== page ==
It’s unclear how much the departure of Gursky after the completion of Moody, Standard and Poor will affect Obits’ formidable chemistry in the long-term. In the meantime, accept no under-talented racket-makers or paint-by-numbers genre loyalists as substitutes: Obits are the sort of band modern-age garage rock (and, indeed, much of the self-satisfied independent rock scene) should be lauding as its standard. Whether you’re at home alphabetizing your record collection or marking time in your car while stuck in a traffic gridlock, throw this album on if you haven’t been rocked enough lately.





The Top 20 Punk Protest Songs for July 4th

As punk music history verifies, American citizenry are not all shiny, happy people. These 20 songs reflect the other side of patriotism -- free speech brandished by the brave and uncouth.


90 Years on 'Olivia' Remains a Classic of Lesbian Literature

It's good that we have our happy LGBTQ stories today, but it's also important to appreciate and understand the daunting depths of feeling that a love repressed can produce. In Dorothy Strachey's case, it produced the masterful Olivia.


Indie Rocker Alpha Cat Presents 'Live at Vox Pop' (album stream)

A raw live set from Brooklyn in the summer of 2005 found Alpha Cat returning to the stage after personal tumult. Sales benefit organizations seeking to end discrimination toward those seeking help with mental health issues.

Love in the Time of Coronavirus

A Lesson from the Avengers for Our Time of COVID-19

Whereas the heroes in Avengers: Endgame stew for five years, our grief has barely taken us to the after-credit sequence. Someone page Captain Marvel, please.


Between the Grooves of Nirvana's 'Nevermind'

Our writers undertake a track-by-track analysis of the most celebrated album of the 1990s: Nirvana's Nevermind. From the surprise hit that brought grunge to the masses, to the hidden cacophonous noise-fest that may not even be on your copy of the record, it's all here.


Deeper Graves Arrives via 'Open Roads' (album stream)

Chrome Waves, ex-Nachtmystium man Jeff Wilson offers up solo debut, Open Roads, featuring dark and remarkable sounds in tune with Sisters of Mercy and Bauhaus.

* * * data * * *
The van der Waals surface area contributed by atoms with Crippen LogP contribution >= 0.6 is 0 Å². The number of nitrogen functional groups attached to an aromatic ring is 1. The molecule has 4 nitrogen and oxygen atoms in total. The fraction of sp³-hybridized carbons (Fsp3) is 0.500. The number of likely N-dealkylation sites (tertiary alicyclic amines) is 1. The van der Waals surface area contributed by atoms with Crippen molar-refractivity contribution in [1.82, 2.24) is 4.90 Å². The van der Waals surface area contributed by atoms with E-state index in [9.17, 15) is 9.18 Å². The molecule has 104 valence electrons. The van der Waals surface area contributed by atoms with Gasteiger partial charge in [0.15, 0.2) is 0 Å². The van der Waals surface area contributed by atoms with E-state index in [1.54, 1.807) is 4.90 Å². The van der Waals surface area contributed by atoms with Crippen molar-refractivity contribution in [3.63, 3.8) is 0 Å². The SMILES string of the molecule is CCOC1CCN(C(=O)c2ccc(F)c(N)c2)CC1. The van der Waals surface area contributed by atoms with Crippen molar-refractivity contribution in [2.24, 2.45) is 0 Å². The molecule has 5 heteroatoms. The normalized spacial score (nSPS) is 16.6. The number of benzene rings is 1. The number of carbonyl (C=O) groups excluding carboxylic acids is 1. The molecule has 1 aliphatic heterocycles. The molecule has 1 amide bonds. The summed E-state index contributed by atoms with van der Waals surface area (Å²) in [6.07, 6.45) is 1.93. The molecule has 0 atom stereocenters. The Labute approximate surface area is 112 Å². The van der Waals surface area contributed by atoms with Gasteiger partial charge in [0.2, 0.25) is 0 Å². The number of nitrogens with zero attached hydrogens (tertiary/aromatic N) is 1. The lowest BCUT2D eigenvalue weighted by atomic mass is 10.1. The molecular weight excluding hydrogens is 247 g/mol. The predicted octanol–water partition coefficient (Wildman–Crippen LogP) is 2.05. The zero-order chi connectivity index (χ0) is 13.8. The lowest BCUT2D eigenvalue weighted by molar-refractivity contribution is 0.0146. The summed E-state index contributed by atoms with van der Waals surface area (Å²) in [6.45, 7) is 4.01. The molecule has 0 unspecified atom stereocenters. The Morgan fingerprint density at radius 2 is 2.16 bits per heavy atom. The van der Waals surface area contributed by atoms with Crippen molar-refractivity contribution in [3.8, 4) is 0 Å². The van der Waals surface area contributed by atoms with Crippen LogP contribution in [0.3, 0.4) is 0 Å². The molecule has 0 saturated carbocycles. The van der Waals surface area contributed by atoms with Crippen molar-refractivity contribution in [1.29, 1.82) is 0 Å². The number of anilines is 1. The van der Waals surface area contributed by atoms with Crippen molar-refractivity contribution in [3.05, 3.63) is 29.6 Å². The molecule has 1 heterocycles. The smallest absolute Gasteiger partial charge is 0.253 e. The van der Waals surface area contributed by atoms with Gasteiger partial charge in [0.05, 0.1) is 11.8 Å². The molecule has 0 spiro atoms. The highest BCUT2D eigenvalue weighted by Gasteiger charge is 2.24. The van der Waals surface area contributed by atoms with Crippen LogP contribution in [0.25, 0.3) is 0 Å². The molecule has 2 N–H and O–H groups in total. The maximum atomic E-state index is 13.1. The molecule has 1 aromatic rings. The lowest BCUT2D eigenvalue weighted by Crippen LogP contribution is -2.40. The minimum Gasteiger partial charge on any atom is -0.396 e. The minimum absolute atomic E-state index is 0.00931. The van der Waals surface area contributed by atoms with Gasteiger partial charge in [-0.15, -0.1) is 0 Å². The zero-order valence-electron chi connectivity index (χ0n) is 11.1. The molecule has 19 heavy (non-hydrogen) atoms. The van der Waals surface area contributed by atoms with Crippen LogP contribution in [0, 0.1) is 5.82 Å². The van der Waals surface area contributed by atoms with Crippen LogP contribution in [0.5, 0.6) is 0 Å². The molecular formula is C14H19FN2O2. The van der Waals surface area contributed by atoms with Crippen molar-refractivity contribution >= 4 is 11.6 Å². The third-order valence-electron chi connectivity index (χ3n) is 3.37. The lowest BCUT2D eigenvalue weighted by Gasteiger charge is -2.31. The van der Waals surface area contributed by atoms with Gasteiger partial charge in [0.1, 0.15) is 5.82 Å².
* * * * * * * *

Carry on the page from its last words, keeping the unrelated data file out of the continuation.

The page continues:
Featured: Top of Home Page

The 50 Best Albums of 2020 So Far

Even in the coronavirus-shortened record release schedule of 2020, the year has offered a mountainous feast of sublime music. The 50 best albums of 2020 so far are an eclectic and increasingly "woke" bunch.


First Tragedy, Then Farce, Then What?

Riffing off Marx's riff on Hegel on history, art historian and critic Hal Foster contemplates political culture and cultural politics in the age of Donald Trump in What Comes After Farce?


HAIM Create Their Best Album with 'Women in Music Pt. III'

On Women in Music Pt. III, HAIM are done pretending and ready to be themselves. By learning to embrace the power in their weakest points, the group have created their best work to date.


Amnesia Scanner's 'Tearless' Aesthetically Maps the Failing Anthropocene

Amnesia Scanner's Tearless aesthetically maps the failing Anthropocene through its globally connected features and experimental mesh of deconstructed club, reggaeton, and metalcore.


How Lasting Is the Legacy of the Live 8 Charity Concert?

A voyage to the bottom of a T-shirt drawer prompts a look back at a major event in the history of celebrity charity concerts, 2005's Live 8, Philadelphia.


Jessie Ware Embraces Her Club Culture Roots on Rapturous 'What's Your Pleasure?'

British diva Jessie Ware cooks up a glittery collection of hedonistic disco tracks and delivers one of the year's best records with What's Your Pleasure.

Collapse Expand Reviews

Collapse Expand Features
PM Picks
Collapse Expand Pm Picks

© 1999-2020 All rights reserved.
PopMatters is wholly independent, women-owned and operated.